The 6AS7 is a pass tube in a DC power supply. Heres a link, one has to
scroll down a bit and read the application paragraph at the beginning. I
dont think brand is going to make a lot of difference as they are all
made for the same application as stated clearly here. .
I've certainly seen the page for the 6AS7 :) What I am telling you is the the 6H13C is a different tube (the Russian variant). Once preconditioned, they can hold up better than an American tube. Far less likely to see the cathode coating falling apart, at least until the tube gets weak.
Regarding bias stability, the amp has no need for a servo. If the DC Offset is unstable, its likely noise in the driver tube as the output tubes obtain their bias from the driver tube. Normally the DC Offset is the sort of thing that you set or at least check once every 6 months or so. IOW, its **very** stable!
Current is well defined by science. I didnt know there was a special audio definition.???
There is! I regard the audio versions as common myth, often bandied about inappropriately: http://www.atma-sphere.com/Resources/Common_Amplifier_Myths.php
Although we disagree on many things I do appreciate your Gentlemanly approach, unlike that other fellow who left us.
Thanks - let's hope he stays away. His approach produces so much noise, its impossible to have an actual conversation, not to mention his creation of an entirely new wing of physics (or at least alternate meanings to words to which no-one was previously aware)...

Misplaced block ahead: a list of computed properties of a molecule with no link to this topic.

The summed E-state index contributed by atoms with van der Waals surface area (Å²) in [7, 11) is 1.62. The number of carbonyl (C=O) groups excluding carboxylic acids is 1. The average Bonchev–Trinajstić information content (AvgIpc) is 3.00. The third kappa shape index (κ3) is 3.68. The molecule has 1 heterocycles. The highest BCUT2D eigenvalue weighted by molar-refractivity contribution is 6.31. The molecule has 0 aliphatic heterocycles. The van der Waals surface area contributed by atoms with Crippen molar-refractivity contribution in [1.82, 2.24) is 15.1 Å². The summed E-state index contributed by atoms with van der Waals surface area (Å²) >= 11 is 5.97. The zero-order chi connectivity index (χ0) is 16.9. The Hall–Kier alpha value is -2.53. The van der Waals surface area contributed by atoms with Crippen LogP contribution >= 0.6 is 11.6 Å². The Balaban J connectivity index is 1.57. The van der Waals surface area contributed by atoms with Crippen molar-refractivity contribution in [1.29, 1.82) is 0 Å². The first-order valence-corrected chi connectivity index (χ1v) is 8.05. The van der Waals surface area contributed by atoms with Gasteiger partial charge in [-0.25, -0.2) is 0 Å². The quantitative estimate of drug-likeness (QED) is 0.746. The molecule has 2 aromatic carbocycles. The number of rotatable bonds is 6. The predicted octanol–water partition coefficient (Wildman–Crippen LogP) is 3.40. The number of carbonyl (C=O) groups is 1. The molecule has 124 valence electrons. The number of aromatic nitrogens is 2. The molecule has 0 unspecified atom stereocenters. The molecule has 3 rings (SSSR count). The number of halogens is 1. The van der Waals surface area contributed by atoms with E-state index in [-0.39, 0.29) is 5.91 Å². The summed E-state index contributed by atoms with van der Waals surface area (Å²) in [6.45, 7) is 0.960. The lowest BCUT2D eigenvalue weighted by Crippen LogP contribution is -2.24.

Just to be clear, I have a lot of respect for you as I do Nelson Pass, John Curl, David Berning and a number of others. There's a lot of snake oil in this business so its refreshing when we don't have to deal with that. Like you, I've been at this a long time but went down a different path a long time ago:http://www.atma-sphere.com/Resources/Paradigms_in_Amplifier_Design.php
and while I understand completely how the Voltage Paradigm works (IOW I don't make amps to be 'tone controls'), I'm not at all convinced that the Voltage Paradigm is the only way to achieve the most neutral presentation. For me, the reason was best expressed by Norman Crowhurst, who pointed out a good 60 years ago that while feedback of course suppresses distortion, it also introduces some of its own, which tends to be entirely higher ordered harmonics. Its not that I'm against feedback, but its inappropriate or inexpert application does bother me, and for that I'll use the current ARC amps as an example.
The problem is that the ear converts all forms of distortion into tonality (and the ear/brain system has tipping points where that tonality can be favored over actual frequency response), and the the most egregious problem in audio IMO/IME is brightness (and its twin brother, harshness), which in transistors is entirely caused by distortion; also in many tube amps that use feedback. This is because the ear uses higher ordered harmonics to sense sound pressure, so is really sensitive to them as a result (moreso than most test equipment due to the range that the ear has to cover)! The line I draw in the sand is I want it to sound like real music as opposed to a just a good stereo. To this end, I do my best to vet every customer's system and expectations in order to make a sale. This limits my sales for sure, but it also results in really excellent results both in sound and customer loyalty when everything is set up right.
Regarding the different gain in the M-60s, its entirely possible that the CCS is damaged. Clio9 was an early adopter of Mk3.3 and I suspect he has earlier CCS boards in his amps. IIRC that is... If you can send a photo of the CCS board to my email (found on the atma-sphere.com website) that will tell me a lot.